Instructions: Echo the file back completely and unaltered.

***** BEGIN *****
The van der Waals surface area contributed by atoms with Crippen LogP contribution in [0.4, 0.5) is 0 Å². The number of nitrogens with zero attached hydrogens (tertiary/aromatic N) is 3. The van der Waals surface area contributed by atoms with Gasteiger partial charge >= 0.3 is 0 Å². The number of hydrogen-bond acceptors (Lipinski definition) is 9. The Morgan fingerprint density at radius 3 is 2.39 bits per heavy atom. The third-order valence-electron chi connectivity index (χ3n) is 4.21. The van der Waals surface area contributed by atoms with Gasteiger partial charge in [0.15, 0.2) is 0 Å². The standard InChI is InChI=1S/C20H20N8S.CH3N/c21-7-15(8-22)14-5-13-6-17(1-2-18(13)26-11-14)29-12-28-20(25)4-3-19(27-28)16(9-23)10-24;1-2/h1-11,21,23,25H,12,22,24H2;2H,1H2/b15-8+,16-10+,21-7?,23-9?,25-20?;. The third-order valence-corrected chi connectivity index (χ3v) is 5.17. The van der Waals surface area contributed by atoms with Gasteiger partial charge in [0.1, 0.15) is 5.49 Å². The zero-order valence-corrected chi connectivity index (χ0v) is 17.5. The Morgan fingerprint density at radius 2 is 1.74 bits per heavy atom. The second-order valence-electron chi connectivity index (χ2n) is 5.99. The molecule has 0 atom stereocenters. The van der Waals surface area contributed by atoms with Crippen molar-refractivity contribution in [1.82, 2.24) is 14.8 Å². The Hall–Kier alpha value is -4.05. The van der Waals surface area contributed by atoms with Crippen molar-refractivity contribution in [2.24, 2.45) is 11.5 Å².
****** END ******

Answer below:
The van der Waals surface area contributed by atoms with Crippen LogP contribution in [0.4, 0.5) is 0 Å². The number of nitrogens with zero attached hydrogens (tertiary/aromatic N) is 3. The van der Waals surface area contributed by atoms with Gasteiger partial charge >= 0.3 is 0 Å². The number of hydrogen-bond acceptors (Lipinski definition) is 9. The Morgan fingerprint density at radius 3 is 2.39 bits per heavy atom. The third-order valence-electron chi connectivity index (χ3n) is 4.21. The van der Waals surface area contributed by atoms with Gasteiger partial charge in [0.15, 0.2) is 0 Å². The standard InChI is InChI=1S/C20H20N8S.CH3N/c21-7-15(8-22)14-5-13-6-17(1-2-18(13)26-11-14)29-12-28-20(25)4-3-19(27-28)16(9-23)10-24;1-2/h1-11,21,23,25H,12,22,24H2;2H,1H2/b15-8+,16-10+,21-7?,23-9?,25-20?;. The third-order valence-corrected chi connectivity index (χ3v) is 5.17. The van der Waals surface area contributed by atoms with Gasteiger partial charge in [0.1, 0.15) is 5.49 Å². The zero-order valence-corrected chi connectivity index (χ0v) is 17.5. The Morgan fingerprint density at radius 2 is 1.74 bits per heavy atom. The second-order valence-electron chi connectivity index (χ2n) is 5.99. The molecule has 0 atom stereocenters. The van der Waals surface area contributed by atoms with Crippen molar-refractivity contribution in [1.82, 2.24) is 14.8 Å². The Hall–Kier alpha value is -4.05. The van der Waals surface area contributed by atoms with Crippen molar-refractivity contribution in [2.24, 2.45) is 11.5 Å².